CMC president gets a $350,000 goodbye | SummitDaily.com
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CMC president gets a $350,000 goodbye

GLENWOOD SPRINGS – Colorado Mountain College’s retiring president will receive $350,000 in the next decade and other benefits in a parting agreement with the school’s board of trustees.

Cynthia Heelan announced Oct. 31 she was retiring. CMC’s elected board of trustees agreed Nov. 15 to pay Heelan $35,000 per year for the next 10 years, as well as provide her medical coverage for the next six years, or until she finds other employment.

A CMC employee who spoke on condition of anonymity said it appeared as if the trustees, who were often at odds with Heelan, “bought the president off.”



Board of Trustees Chairman John Giardino said he couldn’t say if the retirement package is typical for college presidents because CMC is a unique institution.

“A board member – Rob Dick of Steamboat Springs – came up with this, and they approved it,” Giardino said. “The board felt it was a way of rewarding her and in recognition of what she’s done for CMC, the station she’s brought it to. I wasn’t at that meeting.”



Dick said Saturday he might have spearheaded discussion on the retirement agreement, but he said it was a group decision. He said “there were a number of circumstances surrounding” the agreement, and he wasn’t sure of the final amount of Heelan’s compensation.

“We just directed Bob Spuhler (CMC vice president and acting president) to work out an equitable retirement package with Cynthia that was under certain parameters,” Dick said.

Dick added he didn’t know if Heelan’s package was comparable with those of other retiring college presidents. He said the retirement package will save the college money when a lesser-paid replacement is found.

“But that had nothing to do with it, of course,” Dick said. “Cynthia nearly worked herself to death as our president. She did a great job.”

Spuhler said the parameters trustees gave him were that Heelan had requested “some sort of financial amount each year” and continuing medical coverage. Spuhler said the agreement isn’t something other college employees with nine years of service who voluntarily leave would receive, but the college president is a unique contract.

Neither Heelan nor Summit County Trustee Dick Bateman could be reached for comment.

Heelan is the longest-serving president in CMC’s 35-year history, having held the office for nine years. She worked under a five-year contract that trustees renewed each year so that Heelan always had four years left in her contract. The trustees renewed her contract earlier this year. Heelan received a $174,000 salary, plus a $51,000 stipend that covered a car and housing allowance, as well as $15,000 to invest for retirement.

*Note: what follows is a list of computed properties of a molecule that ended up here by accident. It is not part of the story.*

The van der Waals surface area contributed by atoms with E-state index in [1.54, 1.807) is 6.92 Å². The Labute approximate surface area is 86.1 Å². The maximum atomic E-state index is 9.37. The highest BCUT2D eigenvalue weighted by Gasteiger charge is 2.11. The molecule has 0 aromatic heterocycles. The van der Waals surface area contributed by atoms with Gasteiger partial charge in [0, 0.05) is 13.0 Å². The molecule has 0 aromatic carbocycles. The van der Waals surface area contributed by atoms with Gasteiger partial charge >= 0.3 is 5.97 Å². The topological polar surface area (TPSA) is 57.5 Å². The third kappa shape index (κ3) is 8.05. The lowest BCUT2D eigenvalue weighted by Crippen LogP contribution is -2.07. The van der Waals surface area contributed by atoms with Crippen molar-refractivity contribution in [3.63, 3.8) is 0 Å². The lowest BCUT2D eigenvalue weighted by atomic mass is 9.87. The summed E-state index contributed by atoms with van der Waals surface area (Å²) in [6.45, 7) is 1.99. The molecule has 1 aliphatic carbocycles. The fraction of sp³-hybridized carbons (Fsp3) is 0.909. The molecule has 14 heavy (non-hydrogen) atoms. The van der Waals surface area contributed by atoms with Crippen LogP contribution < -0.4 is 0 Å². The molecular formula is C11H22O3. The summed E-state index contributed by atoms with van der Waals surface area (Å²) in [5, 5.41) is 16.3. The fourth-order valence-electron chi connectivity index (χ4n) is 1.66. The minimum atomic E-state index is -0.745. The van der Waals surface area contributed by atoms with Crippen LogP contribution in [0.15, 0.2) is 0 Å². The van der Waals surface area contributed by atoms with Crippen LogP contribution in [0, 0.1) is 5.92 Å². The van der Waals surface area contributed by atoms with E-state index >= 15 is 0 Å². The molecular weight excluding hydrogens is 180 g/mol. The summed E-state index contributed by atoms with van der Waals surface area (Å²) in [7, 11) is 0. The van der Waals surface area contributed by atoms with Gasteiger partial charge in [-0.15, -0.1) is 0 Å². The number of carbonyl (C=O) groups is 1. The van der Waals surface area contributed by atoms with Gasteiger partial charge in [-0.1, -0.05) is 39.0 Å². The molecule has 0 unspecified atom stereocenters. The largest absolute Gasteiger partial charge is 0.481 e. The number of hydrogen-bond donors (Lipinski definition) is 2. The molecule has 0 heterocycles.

Heelan recently returned from a six-week sabbatical in China, where she presented the results of research she conducted this summer. Earlier this year, Heelan took a six-week sabbatical at Columbia University in New York City, researching community college advising systems.

Heelan, 60, was battling problems with her endocrine system that caused fatigue and were exacerbated by the high-paced, stressful lifestyle of a college president. The college has campuses in nine counties and covers 12,000 square miles.

Heelan oversaw the construction of $60 million in 11 academic centers and residence halls. She led the creation of 16 new academic programs. The school’s special district tax rate did not increase during Heelan’s run, and she successfully campaigned for a de-Bruceing measure in 2000 that allowed the college to remove income caps on the school’s tax collections.

But, according to another source close to the CMC board of trustees who wished to remain anonymous because of current ties to the college, board members and Heelan often disagreed over issues of governance and accountability. Some board members wanted more oversight in college operations. Heelan favored a policy-oriented role for the board and took on most of the day-to-day operations of the college. Last November, three new board members won elections in the Aspen, Eagle County and Summit County districts.

Following Heelan’s retirement announcement, Summit Campus dean Tim Hoopingarner said Heelan will be missed, but her retirement would not have a negative impact on the school.

The CMC board of trustees will discuss a search for the next president at its Dec. 6 meeting. Spuhler said he will apply for the job.

Reid Williams can be reached at (970) 668-3998, ext. 237, or rwilliams@summitdaily.com.


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